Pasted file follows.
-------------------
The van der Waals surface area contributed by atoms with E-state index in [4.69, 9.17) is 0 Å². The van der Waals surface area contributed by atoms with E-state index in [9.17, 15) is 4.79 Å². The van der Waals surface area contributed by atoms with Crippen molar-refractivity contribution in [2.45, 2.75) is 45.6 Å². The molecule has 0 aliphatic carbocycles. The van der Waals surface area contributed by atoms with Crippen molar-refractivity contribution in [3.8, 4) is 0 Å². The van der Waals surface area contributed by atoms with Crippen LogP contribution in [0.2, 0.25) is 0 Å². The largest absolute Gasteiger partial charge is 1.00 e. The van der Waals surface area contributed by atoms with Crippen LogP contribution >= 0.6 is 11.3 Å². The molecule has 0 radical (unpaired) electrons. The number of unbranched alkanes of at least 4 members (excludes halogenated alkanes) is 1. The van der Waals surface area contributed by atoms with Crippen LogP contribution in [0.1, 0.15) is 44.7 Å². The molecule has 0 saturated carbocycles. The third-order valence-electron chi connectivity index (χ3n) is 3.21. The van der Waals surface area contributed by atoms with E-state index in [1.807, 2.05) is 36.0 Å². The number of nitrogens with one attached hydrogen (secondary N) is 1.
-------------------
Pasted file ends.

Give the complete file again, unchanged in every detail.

The van der Waals surface area contributed by atoms with E-state index in [4.69, 9.17) is 0 Å². The van der Waals surface area contributed by atoms with E-state index in [9.17, 15) is 4.79 Å². The van der Waals surface area contributed by atoms with Crippen molar-refractivity contribution in [2.45, 2.75) is 45.6 Å². The molecule has 0 aliphatic carbocycles. The van der Waals surface area contributed by atoms with Crippen molar-refractivity contribution in [3.8, 4) is 0 Å². The van der Waals surface area contributed by atoms with Crippen LogP contribution in [0.2, 0.25) is 0 Å². The largest absolute Gasteiger partial charge is 1.00 e. The van der Waals surface area contributed by atoms with Crippen LogP contribution >= 0.6 is 11.3 Å². The molecule has 0 radical (unpaired) electrons. The number of unbranched alkanes of at least 4 members (excludes halogenated alkanes) is 1. The van der Waals surface area contributed by atoms with Crippen LogP contribution in [0.1, 0.15) is 44.7 Å². The molecule has 0 saturated carbocycles. The third-order valence-electron chi connectivity index (χ3n) is 3.21. The van der Waals surface area contributed by atoms with E-state index in [1.807, 2.05) is 36.0 Å². The number of nitrogens with one attached hydrogen (secondary N) is 1.